How to Get Rid of Closed Accounts on Credit Report?

Have you recently looked into your credit report only to find your rating is much lower than you assumed? There are all kinds of reasons a person can end up with a low credit score, which is why it’s so important to get your hands on your full credit report and investigate further. Often, a low score can be the result of creditors still appearing on your account that you have in fact paid off in full. Unless you take the steps to get rid of the closed account, it can remain there and continue to bring down your score.

So how exactly can you get rid of closed accounts on your credit report and thereby improve your credit rating? Let’s take a closer look.

Understanding Why It’s There

All too often, people assume that by paying off a creditor in full this automatically means it is taken off their credit report right away. This isn’t true at all, as your credit report will show all your credit accounts, no matter if they are open or closed. What this could also mean is that you can potentially have accounts that have been closed sitting on your report for months, even years before you realize and do something about it.

Now where this closed account sitting on your credit report can hurt you is if the account had any delinquencies on it. It is just sitting there bringing down your entire score, regardless of the fact you cleared it up and paid it all off.

What Should You Do?

Unfortunately, removing that closed account off your credit report isn’t as easy as you may assume. This is partly why so many people just leave the report as it is because they are unaware of how to go about getting rid of it.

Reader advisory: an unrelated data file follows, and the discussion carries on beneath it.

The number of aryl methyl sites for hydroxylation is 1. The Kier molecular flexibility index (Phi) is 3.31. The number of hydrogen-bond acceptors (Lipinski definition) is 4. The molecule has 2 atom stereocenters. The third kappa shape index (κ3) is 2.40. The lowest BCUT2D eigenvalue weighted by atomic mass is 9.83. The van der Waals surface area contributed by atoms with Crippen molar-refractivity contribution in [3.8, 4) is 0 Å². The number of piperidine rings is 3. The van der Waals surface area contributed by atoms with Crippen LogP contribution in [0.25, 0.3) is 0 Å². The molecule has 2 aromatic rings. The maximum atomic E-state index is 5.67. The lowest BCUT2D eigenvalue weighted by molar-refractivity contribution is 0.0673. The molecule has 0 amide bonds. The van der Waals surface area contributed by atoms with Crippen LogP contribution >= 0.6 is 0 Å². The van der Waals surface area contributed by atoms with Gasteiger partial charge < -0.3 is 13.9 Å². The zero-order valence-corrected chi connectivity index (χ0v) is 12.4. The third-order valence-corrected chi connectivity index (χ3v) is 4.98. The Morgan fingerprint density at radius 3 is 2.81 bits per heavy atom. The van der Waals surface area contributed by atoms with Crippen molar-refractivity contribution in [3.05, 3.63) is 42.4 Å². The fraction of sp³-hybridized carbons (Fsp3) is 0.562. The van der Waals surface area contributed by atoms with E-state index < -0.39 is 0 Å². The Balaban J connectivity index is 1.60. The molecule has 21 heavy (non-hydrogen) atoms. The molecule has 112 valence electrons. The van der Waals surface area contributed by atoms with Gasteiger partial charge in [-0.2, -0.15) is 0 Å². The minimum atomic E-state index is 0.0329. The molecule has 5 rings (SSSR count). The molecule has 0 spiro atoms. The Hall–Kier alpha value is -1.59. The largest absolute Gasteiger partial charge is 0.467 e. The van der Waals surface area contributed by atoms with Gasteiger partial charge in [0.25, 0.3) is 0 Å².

One way to go about it is to sit and wait, which isn’t ideal. Typically, the credit bureau will go ahead and remove a closed account once it has been closed for 10 years or more. The problem is that’s a whole lot of time to sit around and wait and let that account possibly affect you in a negative way.

Instead, it’s best to get a hold of your credit report and go through each item one by one, looking for any account that you want removed. If there is negative information on your report that shouldn’t be there, it’s best to file a dispute with the credit bureau. This can be done with a goodwill letter. If that fails it’s best to call the creditor directly and speak to them. If these steps all fail, then your final resort is to file a complaint against the credit bureau through your local consumer financial protection agency.

A Credit Report that Accurately Reflects Your Standings

By following these steps, and being persistent with your efforts to remove closed accounts off your credit report, the hope is that it won’t take long before your request is granted and your report accurately reflects your current standings.